DiCamillo Companion

Thorndon Hall (Thornton Hall)

  • Earlier Houses: An earlier house, Old Thorndon Hall, partially remodeled for the 8th Lord Petre by Giacomo Leoni, was demolished by the 9th Lord and its stone used for Paine's new house.

    Built / Designed For: 9th Lord Petre

    House & Family History: Thorndon's grand Palladian portico was originally commissioned and imported from Italy in 1742 for Old Thorndon Hall; after that house burned, it was reused as part of the design of the new Thorndon Hall. In 1778 King George III and Queen Charlotte visited Thorndon on their way to see the troops at nearby Warley Common. The House suffered a devastating fire in 1878, leaving the main block and the West Wing gutted shells; the undamaged East Wing was reconfigured into a new home for the Petre family. In 1920 the Petres leased Thorndon and part of the Park to Thorndon Park Golf Club. In time, the golf club purchased the House and Estate, but sold the House in 1976 to Thomas Bates & Son, who converted it and surrounding outbuildings to 84 luxury flats and cottages in the 1980s. The golf club retained some of the Park, on which it built a new clubhouse and golf course.

  • Garden & Outbuildings: Capability Brown landscaped the Park between 1766 and 1772 at a cost of £5,000, approximately £8 million in 2012 inflation-adjusted values using the labour value commodity index. Though much of the Park today is part of Thorndon Park Golf Course, a surprising amount of Brown's design survives. Parts of the Park on the outskirts of Brentwood were sold during the 20th century for development. Essex County Council manages large areas of the former Park today as the public Thorndon Country Park.

    Chapel & Church: A.W.N. Pugin designed the Petre Mortuary Chapel, which is today owned by the Historic Chapels Trust. Samuel Wyatt's Chapel survives as shell.

  • Architect: Lancelot Brown

    Date: 1766-72
    Designed: Landscaping

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    Architect: James Paine Sr.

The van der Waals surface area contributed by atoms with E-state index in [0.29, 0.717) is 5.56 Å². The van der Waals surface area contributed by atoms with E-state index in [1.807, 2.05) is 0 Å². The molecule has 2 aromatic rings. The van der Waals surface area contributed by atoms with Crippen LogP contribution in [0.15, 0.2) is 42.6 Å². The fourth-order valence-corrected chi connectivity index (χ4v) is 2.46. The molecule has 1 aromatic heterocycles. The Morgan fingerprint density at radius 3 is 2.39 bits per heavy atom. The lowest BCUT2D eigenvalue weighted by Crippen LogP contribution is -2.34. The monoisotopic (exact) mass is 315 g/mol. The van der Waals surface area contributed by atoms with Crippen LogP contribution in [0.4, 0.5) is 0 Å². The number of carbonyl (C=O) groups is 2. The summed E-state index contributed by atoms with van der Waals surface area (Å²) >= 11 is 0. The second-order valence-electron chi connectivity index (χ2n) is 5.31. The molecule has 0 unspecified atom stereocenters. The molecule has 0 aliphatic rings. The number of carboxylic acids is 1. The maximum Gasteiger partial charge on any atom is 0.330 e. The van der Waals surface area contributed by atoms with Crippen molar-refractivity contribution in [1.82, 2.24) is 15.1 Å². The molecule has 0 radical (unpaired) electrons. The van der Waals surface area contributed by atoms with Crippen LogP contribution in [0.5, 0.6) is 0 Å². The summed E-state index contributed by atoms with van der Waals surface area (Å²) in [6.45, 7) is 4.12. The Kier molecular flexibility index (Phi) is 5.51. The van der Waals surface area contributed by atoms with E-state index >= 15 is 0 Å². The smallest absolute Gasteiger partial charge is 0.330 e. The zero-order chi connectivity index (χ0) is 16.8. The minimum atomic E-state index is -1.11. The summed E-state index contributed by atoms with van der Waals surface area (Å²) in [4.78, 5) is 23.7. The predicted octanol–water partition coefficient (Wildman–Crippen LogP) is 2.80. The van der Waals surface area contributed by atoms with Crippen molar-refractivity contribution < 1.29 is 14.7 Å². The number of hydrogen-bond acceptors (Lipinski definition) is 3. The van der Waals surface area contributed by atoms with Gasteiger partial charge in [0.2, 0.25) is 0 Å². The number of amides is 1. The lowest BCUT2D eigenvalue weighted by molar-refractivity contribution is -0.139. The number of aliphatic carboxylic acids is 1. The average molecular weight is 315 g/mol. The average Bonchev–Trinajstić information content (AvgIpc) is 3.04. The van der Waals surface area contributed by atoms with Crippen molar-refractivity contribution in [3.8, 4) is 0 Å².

Date: 1764-70
    Designed: New Palladian House for 9th Lord Petre

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    Architect: Augustus Welby Northmore Pugin

    Designed: Mortuary Chapel

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    Architect: Samuel Wyatt

    Designed: Chapel

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  • John Bernard (J.B.) Burke, published under the title of A Visitation of the Seats and Arms of the Noblemen and Gentlemen of Great Britain and Ireland, among other titles: 2.S. Vol. I, p. 66, 1854.

    John Preston (J.P.) Neale, published under the title of Views of the Seats of Noblemen and Gentlemen in England, Wales, Scotland, and Ireland, among other titles: 2.S. Vol. II, 1825.

  • Title: Biographical Dictionary of British Architects, 1600-1840, A - SOFTBACK
    Author: Colvin, Howard
    Year Published: 1995
    Reference: pg. 610
    Publisher: New Haven: Yale University Press
    ISBN: 0300072074
    Book Type: Softback

    Title: Burke's & Savills Guide to Country Houses, Volume III: East Anglia
    Author: Kenworthy-Browne, John; Reid, Peter; Sayer, Michael; Watkin, David
    Year Published: 1981
    Publisher: London: Burke's Peerage
    ISBN: 0850110351
    Book Type: Hardback

  • House Listed: Grade I

    Park Listed: Grade II

  • Past Seat / Home of: Robert James Petre, 8th Baron Petre, 18th century; Petre family here from the 18th century until the 1920s.

    Current Ownership Type: Corporation

    Primary Current Ownership Use: Flats / Multi Family

    Ownership Details: The House was converted into 84 flats in the 1980s.

  • House Open to Public: No

    Historic Houses Member: No